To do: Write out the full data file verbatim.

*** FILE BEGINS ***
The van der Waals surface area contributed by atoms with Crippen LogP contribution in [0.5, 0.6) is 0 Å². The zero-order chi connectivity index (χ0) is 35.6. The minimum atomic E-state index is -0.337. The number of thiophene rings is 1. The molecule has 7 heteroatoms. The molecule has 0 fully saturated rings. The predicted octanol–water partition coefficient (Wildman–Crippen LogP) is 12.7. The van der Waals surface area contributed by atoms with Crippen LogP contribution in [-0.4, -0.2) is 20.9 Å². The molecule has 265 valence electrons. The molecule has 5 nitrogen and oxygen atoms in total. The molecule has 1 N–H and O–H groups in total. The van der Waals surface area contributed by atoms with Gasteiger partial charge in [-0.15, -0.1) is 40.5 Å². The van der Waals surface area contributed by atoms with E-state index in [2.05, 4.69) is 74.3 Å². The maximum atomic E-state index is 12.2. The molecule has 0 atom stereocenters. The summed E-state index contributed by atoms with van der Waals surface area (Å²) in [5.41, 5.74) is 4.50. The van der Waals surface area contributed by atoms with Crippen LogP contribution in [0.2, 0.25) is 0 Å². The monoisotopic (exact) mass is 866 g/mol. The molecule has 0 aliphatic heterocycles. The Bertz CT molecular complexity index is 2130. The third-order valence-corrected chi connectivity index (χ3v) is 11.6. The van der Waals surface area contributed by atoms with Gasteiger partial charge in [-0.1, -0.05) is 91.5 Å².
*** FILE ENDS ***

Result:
The van der Waals surface area contributed by atoms with Crippen LogP contribution in [0.5, 0.6) is 0 Å². The zero-order chi connectivity index (χ0) is 35.6. The minimum atomic E-state index is -0.337. The number of thiophene rings is 1. The molecule has 7 heteroatoms. The molecule has 0 fully saturated rings. The predicted octanol–water partition coefficient (Wildman–Crippen LogP) is 12.7. The van der Waals surface area contributed by atoms with Crippen LogP contribution in [-0.4, -0.2) is 20.9 Å². The molecule has 265 valence electrons. The molecule has 5 nitrogen and oxygen atoms in total. The molecule has 1 N–H and O–H groups in total. The van der Waals surface area contributed by atoms with Gasteiger partial charge in [-0.15, -0.1) is 40.5 Å². The van der Waals surface area contributed by atoms with E-state index in [2.05, 4.69) is 74.3 Å². The maximum atomic E-state index is 12.2. The molecule has 0 atom stereocenters. The summed E-state index contributed by atoms with van der Waals surface area (Å²) in [5.41, 5.74) is 4.50. The van der Waals surface area contributed by atoms with Crippen LogP contribution in [0.2, 0.25) is 0 Å². The monoisotopic (exact) mass is 866 g/mol. The molecule has 0 aliphatic heterocycles. The Bertz CT molecular complexity index is 2130. The third-order valence-corrected chi connectivity index (χ3v) is 11.6. The van der Waals surface area contributed by atoms with Gasteiger partial charge in [-0.1, -0.05) is 91.5 Å².